The relationship Sousa and Solomon created allowed them to trust each other. It also meant more to Solomon than anyone imagined. Not only did Solomon look to Sousa for help in improving his basketball skills, but he also looked to him for guidance in high school.

“I look at coach [George] Sousa as a role model,” Solomon said. “He’s been there through the ups and downs and has supported me in any decision I’ve made in my life.”

Sousa helped Solomon and his family during his junior year when colleges started recruiting Solomon. Besides Tina, Solomon used Sousa to bounce ideas off of regarding strengths and weaknesses of schools.

When he made the decision to go to Iowa State, Solomon told his family first.

Then Sousa.

Sousa knew it was a perfect fit.

He knew Iowa State was a team that played a small-ball type of game that relied on the 3-point shot, but Solomon could be a good change of pace. With his size and skills, Solomon could provide balance with his rebounding and physical presence in the paint.

Sousa knew Solomon was going to be a special player for any team that took a chance on him.

A new home

After his father died, Solomon started living with his mother full-time. He had to adjust to his mother’s work schedule because she was gone most days.

After a couple of years with his mom, Solomon finished middle school and had to decide which high school to attend. They all wanted him because of his basketball abilities.

“It was a difficult decision,” Solomon said. “[Sacramento] High was the best place for education and basketball, so that’s what ultimately made my decision.”

In high school, Solomon moved in with his aunt and uncle, Mary and Dennis Woods. The two were retired and had time to pick him up and drop him off at practice and be there for the games. He lived with them during his freshman, sophomore and junior years.

During those three years, Solomon was able to focus on basketball and improve his game. After those three years, Solomon had made his decision to play at Iowa State and knew he needed independence leading into college. He decided to go back home with Tina because she had more free time from her job and was able to watch his games and follow the footsteps of Mary and Dennis. 

Solomon and Tina was grateful for everything his aunt and uncle did during those three years, but Solomon knew it was time to go home. 

Solomon Young played basketball at Sacramento High School, but lived with his aunt and uncle throughout the majority of his high school career.
Photo by Tina Solomon

“I told [Solomon] that he can come home, but he’ll be on his own regarding basic daily routines,” Tina said. “He wanted to be on his own, so it was a perfect fit for his last year.”

When he moved back home, Tina and Solomon became closer. Tina had more time off from work, allowing her to see Solomon play in his games and be that number one fan she always wanted to be. They also had more time to talk and understand one another.

And that strengthened bond became essential after Tina got a call from her doctor.

Solomon Young and his mother, Tina Solomon, became really close during his senior year of high school. She helped Solomon in the recruiting process.
Photo by Tina Solomon

An unbreakable bond

Tina was waiting at the bus station for Solomon in June. They were meeting for lunch when she received the phone call.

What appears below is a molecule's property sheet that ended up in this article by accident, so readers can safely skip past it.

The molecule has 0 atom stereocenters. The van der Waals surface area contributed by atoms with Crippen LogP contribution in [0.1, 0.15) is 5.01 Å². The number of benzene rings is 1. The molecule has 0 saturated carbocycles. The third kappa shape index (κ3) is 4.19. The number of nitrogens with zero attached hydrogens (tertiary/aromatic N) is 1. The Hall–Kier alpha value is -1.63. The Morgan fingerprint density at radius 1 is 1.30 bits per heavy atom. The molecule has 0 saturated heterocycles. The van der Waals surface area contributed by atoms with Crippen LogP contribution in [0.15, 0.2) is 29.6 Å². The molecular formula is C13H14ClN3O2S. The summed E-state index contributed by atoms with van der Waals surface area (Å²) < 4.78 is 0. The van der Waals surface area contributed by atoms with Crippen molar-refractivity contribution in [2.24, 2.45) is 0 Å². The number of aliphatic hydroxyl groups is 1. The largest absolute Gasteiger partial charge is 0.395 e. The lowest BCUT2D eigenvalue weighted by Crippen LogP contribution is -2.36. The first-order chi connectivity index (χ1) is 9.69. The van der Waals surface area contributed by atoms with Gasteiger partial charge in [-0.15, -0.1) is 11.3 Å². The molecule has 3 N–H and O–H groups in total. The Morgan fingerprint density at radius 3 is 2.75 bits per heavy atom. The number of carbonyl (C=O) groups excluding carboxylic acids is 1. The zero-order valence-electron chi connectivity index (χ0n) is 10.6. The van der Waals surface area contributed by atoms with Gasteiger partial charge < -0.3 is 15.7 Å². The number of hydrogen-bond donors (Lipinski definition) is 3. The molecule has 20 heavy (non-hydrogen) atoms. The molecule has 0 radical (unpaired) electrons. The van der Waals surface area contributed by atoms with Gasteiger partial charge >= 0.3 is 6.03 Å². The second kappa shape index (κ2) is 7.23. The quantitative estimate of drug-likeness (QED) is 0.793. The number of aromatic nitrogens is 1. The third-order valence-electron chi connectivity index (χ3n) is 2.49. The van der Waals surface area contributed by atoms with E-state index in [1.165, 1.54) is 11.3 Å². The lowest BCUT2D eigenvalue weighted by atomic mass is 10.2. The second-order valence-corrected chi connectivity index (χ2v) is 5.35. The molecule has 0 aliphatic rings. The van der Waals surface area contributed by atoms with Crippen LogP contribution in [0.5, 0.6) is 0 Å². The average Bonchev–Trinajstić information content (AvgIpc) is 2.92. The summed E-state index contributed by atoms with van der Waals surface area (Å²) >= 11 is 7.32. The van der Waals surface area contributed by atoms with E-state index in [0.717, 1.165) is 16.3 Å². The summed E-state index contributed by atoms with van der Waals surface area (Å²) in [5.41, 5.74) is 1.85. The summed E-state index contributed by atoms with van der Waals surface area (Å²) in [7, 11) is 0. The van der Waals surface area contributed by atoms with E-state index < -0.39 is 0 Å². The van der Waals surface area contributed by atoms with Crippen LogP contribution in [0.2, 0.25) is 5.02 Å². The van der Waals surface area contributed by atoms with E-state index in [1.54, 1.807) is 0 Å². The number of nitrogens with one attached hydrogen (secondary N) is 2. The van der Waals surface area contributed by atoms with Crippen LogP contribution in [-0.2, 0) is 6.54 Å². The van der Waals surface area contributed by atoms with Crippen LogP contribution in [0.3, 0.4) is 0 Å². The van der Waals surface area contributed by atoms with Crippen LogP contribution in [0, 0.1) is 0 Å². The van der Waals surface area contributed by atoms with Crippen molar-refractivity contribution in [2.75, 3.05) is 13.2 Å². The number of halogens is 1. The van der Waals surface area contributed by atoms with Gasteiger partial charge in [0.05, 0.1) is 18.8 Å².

She had breast cancer — again.

“In my mind, I was like, ‘Not again,’” Tina said. “I didn’t want to ruin my lunch with Solomon.”

Tina has been dealing with cancer for much of her adult life. She had her first diagnosis of cancer when Solomon was about 4 years old. Her second diagnosis came when Solomon was in middle school and still living with his father most of the time.

This past June was her third diagnosis, and all three had been some form of breast cancer.

When Solomon reached the bus station, he knew something was wrong. That’s when Tina told him the news. They still went out to lunch that day, but their discussion was different.

Solomon went back to Iowa State during those couple of months for summer sessions and to continue working on basketball. He went back to Sacramento in August to check on his mother before heading to a leadership conference with the basketball team.

When Solomon arrived, Tina wasn’t able to walk and needed a helping hand. That’s when Solomon stepped in to help her get back on her feet. He did simple workouts with her, activities like stretching or walking in a pool or around the house. He needed to be with her.

He called coach Steve Prohm and asked if he could miss the leadership conference. He, of course, said yes, and Solomon focused his attention on Tina.

Throughout that week, they proceeded to work out every day. They made small steps, but by the time he left, Tina was able to squat and walk up and down her steps.

“Those couple of weeks really meant a lot to me, and I know they meant a lot to my mom,” Solomon said. “It was just another opportunity for my mom and I to get closer and continue building our relationship. I’d do anything for her.”

In those two weeks, Solomon and his mother talked about her past cancer experiences. He doesn’t remember the first diagnosis, and only remembers bits and pieces of her second bout with cancer.

“How did you get through those two times?” Solomon asked.

“Fight,” Tina said. “All you can do is fight and hope the treatment does its job.”

The family has made a GoFundMe page to help with paying off some of the bills for her treatments, since it’s a more aggressive treatment plan. She also appreciates all the prayers coming her way. She said they do help.